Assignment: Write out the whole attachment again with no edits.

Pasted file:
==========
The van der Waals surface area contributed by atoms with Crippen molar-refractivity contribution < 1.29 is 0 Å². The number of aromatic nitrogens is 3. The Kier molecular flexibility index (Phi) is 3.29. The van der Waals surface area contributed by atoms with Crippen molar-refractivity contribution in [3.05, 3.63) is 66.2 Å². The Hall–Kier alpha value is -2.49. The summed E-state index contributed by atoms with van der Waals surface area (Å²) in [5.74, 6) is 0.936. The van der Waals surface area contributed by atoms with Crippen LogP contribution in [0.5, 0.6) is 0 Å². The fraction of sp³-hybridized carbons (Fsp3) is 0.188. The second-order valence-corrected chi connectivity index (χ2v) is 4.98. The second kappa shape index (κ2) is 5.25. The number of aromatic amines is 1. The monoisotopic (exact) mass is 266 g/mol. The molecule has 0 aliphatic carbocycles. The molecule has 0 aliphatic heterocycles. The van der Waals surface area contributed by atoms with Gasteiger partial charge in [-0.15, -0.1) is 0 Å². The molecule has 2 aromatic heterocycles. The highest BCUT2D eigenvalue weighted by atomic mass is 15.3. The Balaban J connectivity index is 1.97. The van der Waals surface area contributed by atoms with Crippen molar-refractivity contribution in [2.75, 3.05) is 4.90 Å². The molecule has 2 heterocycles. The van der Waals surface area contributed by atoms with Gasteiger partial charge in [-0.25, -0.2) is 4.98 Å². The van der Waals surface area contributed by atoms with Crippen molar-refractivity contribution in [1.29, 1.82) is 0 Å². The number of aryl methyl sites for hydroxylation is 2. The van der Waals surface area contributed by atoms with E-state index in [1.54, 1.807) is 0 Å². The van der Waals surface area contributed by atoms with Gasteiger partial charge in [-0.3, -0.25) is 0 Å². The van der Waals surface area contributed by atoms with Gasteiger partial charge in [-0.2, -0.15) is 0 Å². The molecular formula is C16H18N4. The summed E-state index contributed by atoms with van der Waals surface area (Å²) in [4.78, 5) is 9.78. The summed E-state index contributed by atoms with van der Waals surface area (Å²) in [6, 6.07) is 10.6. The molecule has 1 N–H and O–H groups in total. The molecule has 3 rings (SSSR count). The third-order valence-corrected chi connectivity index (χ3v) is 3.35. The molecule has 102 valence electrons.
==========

The van der Waals surface area contributed by atoms with Crippen molar-refractivity contribution < 1.29 is 0 Å². The number of aromatic nitrogens is 3. The Kier molecular flexibility index (Phi) is 3.29. The van der Waals surface area contributed by atoms with Crippen molar-refractivity contribution in [3.05, 3.63) is 66.2 Å². The Hall–Kier alpha value is -2.49. The summed E-state index contributed by atoms with van der Waals surface area (Å²) in [5.74, 6) is 0.936. The van der Waals surface area contributed by atoms with Crippen LogP contribution in [0.5, 0.6) is 0 Å². The fraction of sp³-hybridized carbons (Fsp3) is 0.188. The second-order valence-corrected chi connectivity index (χ2v) is 4.98. The second kappa shape index (κ2) is 5.25. The number of aromatic amines is 1. The monoisotopic (exact) mass is 266 g/mol. The molecule has 0 aliphatic carbocycles. The molecule has 0 aliphatic heterocycles. The van der Waals surface area contributed by atoms with Gasteiger partial charge in [-0.15, -0.1) is 0 Å². The molecule has 2 aromatic heterocycles. The highest BCUT2D eigenvalue weighted by atomic mass is 15.3. The Balaban J connectivity index is 1.97. The van der Waals surface area contributed by atoms with Crippen molar-refractivity contribution in [2.75, 3.05) is 4.90 Å². The molecule has 2 heterocycles. The van der Waals surface area contributed by atoms with Gasteiger partial charge in [-0.25, -0.2) is 4.98 Å². The van der Waals surface area contributed by atoms with Crippen molar-refractivity contribution in [1.29, 1.82) is 0 Å². The number of aryl methyl sites for hydroxylation is 2. The van der Waals surface area contributed by atoms with E-state index in [1.54, 1.807) is 0 Å². The van der Waals surface area contributed by atoms with Gasteiger partial charge in [-0.3, -0.25) is 0 Å². The van der Waals surface area contributed by atoms with Gasteiger partial charge in [-0.2, -0.15) is 0 Å². The molecular formula is C16H18N4. The summed E-state index contributed by atoms with van der Waals surface area (Å²) in [4.78, 5) is 9.78. The summed E-state index contributed by atoms with van der Waals surface area (Å²) in [6, 6.07) is 10.6. The molecule has 1 N–H and O–H groups in total. The molecule has 3 rings (SSSR count). The third-order valence-corrected chi connectivity index (χ3v) is 3.35. The molecule has 102 valence electrons.